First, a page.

9 This paragraph shows how deficit spending and increasing debt is supposed to work. The problem is that the theory has not been supported by the evidence, so far. Publicly held debt as a percentage of Gross Domestic Product — which is the governmental equivalent of a family’s debt-to-income ratio — is, as of this writing, 36.4 percent, below the annual average since 1940 of 45 percent. I’m not a banker, but I’m betting that someone who makes $100,000 a year and has no other debt could probably find a financial institution from which to borrow $36,400. That 36.4 percent figure is less than Japan (194.4 percent!), France (66.6 percent), Germany (65.3 percent), Canada (64 percent) and Great Britain (43.3 percent). There is also the school of thought that our debt isn’t high enough — that as long as borrowing costs are less than the rate of return, you are ahead of the game. (That’s a theory I’d love to try with someone else’s money.) As The Skeptical Optimist puts it, “The federal government will run out of excuses for not balancing its budget — as soon as General Electric and Wal–Mart stop using a mixture of growing debt and growing equity to fund their growth — and as soon as the Smith, Jones, and Rodriquez families (all generations, moving through time) stop accumulating growing debt for houses, car loans, and family businesses even as their total family incomes continue to grow. When everybody else stops borrowing, the federal government will be out of ‘excuses.’”
10 Or, in the case of Wisconsin, fund other spending, as in the case of Gov. James Doyle’s two raids on the transportation fund, along with the $200 million raid from the Injured Patient and Families Compensation Fund (currently in litigation), to fund state government spending.
11 The 2008 Social Security trustees report estimates that the Social Security trust funds will peak (in 2008 dollars) in 2017, then drop through 2041, the estimated year in which payroll tax revenues coming in will equal benefits paid out, whereupon the Social Security Trust Fund will be in perpetual deficit if nothing is changed. That, believe it or not, is the good news — Medicare is projected to go into deficit this year.
12 Hayworth left Congress in 2007. You can guess what happened to his bill.
13 No, he isn’t.
14 This is the correct way to oppose a mine project: In 2003, the Mole Lake Sokaogon Chippewa and the Forest County Potawatomi Tribes purchased the mine site and the company that wanted to develop the mine and decided not to develop the mine.
15 This point bears repeating to all those who have bought the global warming hysteria hook, like and sinker. For instance: The winter of 2007–08 was the coldest winter since 2001, both worldwide and in the U.S.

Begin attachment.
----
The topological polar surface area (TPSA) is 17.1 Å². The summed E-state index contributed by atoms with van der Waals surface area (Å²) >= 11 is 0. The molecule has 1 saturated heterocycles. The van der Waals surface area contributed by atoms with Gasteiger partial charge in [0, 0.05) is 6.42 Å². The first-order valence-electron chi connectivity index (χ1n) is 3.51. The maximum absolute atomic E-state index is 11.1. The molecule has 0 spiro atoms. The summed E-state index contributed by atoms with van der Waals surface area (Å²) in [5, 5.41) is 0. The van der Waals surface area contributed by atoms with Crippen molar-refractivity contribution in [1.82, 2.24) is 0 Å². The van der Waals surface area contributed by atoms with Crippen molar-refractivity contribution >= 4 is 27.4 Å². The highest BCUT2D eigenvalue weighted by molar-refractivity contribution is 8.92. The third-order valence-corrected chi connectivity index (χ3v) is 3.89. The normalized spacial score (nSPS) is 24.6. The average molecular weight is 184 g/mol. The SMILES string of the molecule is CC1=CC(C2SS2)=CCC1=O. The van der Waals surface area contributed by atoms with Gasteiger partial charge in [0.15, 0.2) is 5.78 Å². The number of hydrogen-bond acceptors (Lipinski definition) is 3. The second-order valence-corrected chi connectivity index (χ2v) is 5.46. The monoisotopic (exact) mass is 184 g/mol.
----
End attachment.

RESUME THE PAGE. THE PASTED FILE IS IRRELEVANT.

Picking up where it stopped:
16 One police department may go away if Grand Chute decides to merge its police department with either the Appleton Police Department or the Outagamie County Sheriff’s Department. The Neenah and Menasha fire departments merged in 2003. Both are good steps, but only first steps.
17 Thankfully, Kelly lost to retired Justice Jon Wilcox. Wilcox’s win preserved the Milwaukee school choice program.
18 Who is now an Oshkosh alderman.
19 Actually past and future — the past was “In defense of our wheels” in the Aug. 20, 1996 Marketplace, and the future was in “Vote for our automobiles” in the March 3, 1998 Marketplace, and “Thoughts while on the commute” in the July 20, 1999 Marketplace. One of those columns resulted in a letter signed by the heads of three area transit bodies; to put it mildly, they weren’t fans of my work.
20 To say that Hilliard, who left AMS in 1996, was a character is like saying that Wisconsin winters are cold.
21 This was written, of course, before the ethics scandals involving Enron, WorldCom and numerous others in the early 2000s. One of the results of those scandals was the Sarbanes–Oxley Act, which regulates all public companies’ boards, management and auditors. Ironically, Enron used to have a reputation as having one of the nation’s most stringent codes of ethics. Less surprisingly, Sarbanes–Oxley has had the unintended consequences of making predicting corporate earnings more difficult, promoting public companies to go private, and shifting IPO investment from the U.S. to other countries.
22 The New North is a hugely positive step in the realization that working together is imperative for economic growth. The New North was launched in 2005, 16 years after the creation of Marketplace Magazine, whose reason for existence was to promote Northeast Wisconsin — not just the Fox Cities or Green Bay or the Lakeshore — as one market.
23 According to a Green Bay Press–Gazette story earlier this year, Green Package games bring about $4.4 million into the area’s economy, and Gold Package games bring in about $4.9 million. Add the estimate of $60 million impact from training camp, and you get an estimated economic impact, just from preseason and regular-season games and training camp, approaching $106 million.